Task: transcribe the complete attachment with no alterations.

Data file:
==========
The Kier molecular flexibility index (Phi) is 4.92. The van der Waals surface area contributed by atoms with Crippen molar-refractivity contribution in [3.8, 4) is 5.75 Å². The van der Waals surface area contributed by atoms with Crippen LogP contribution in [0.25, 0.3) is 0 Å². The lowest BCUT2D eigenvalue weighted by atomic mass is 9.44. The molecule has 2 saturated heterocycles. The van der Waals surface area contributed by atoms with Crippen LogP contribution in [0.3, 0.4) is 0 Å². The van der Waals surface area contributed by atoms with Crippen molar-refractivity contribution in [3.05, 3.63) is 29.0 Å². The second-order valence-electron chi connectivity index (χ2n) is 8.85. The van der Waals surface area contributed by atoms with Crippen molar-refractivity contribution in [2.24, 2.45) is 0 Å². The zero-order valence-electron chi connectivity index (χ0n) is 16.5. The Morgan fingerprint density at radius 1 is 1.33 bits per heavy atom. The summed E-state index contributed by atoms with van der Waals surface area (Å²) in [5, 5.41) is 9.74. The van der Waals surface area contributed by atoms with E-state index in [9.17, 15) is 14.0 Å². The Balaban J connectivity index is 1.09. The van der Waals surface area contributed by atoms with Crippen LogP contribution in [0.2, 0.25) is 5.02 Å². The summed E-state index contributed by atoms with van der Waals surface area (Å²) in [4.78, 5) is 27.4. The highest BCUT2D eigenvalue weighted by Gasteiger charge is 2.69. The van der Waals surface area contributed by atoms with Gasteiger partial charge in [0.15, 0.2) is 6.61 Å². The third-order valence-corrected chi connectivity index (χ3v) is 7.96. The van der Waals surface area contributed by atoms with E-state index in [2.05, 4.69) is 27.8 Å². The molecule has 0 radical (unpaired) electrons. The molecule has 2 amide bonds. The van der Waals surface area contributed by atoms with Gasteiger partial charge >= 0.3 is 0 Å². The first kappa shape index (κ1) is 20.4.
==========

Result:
The Kier molecular flexibility index (Phi) is 4.92. The van der Waals surface area contributed by atoms with Crippen molar-refractivity contribution in [3.8, 4) is 5.75 Å². The van der Waals surface area contributed by atoms with Crippen LogP contribution in [0.25, 0.3) is 0 Å². The lowest BCUT2D eigenvalue weighted by atomic mass is 9.44. The molecule has 2 saturated heterocycles. The van der Waals surface area contributed by atoms with Crippen LogP contribution in [0.3, 0.4) is 0 Å². The van der Waals surface area contributed by atoms with Crippen molar-refractivity contribution in [3.05, 3.63) is 29.0 Å². The second-order valence-electron chi connectivity index (χ2n) is 8.85. The van der Waals surface area contributed by atoms with Crippen molar-refractivity contribution in [2.24, 2.45) is 0 Å². The zero-order valence-electron chi connectivity index (χ0n) is 16.5. The Morgan fingerprint density at radius 1 is 1.33 bits per heavy atom. The summed E-state index contributed by atoms with van der Waals surface area (Å²) in [5, 5.41) is 9.74. The van der Waals surface area contributed by atoms with E-state index in [9.17, 15) is 14.0 Å². The Balaban J connectivity index is 1.09. The van der Waals surface area contributed by atoms with Crippen LogP contribution in [0.2, 0.25) is 5.02 Å². The summed E-state index contributed by atoms with van der Waals surface area (Å²) in [4.78, 5) is 27.4. The highest BCUT2D eigenvalue weighted by Gasteiger charge is 2.69. The van der Waals surface area contributed by atoms with Gasteiger partial charge in [0.15, 0.2) is 6.61 Å². The third-order valence-corrected chi connectivity index (χ3v) is 7.96. The van der Waals surface area contributed by atoms with E-state index in [2.05, 4.69) is 27.8 Å². The molecule has 0 radical (unpaired) electrons. The molecule has 2 amide bonds. The van der Waals surface area contributed by atoms with Gasteiger partial charge >= 0.3 is 0 Å². The first kappa shape index (κ1) is 20.4.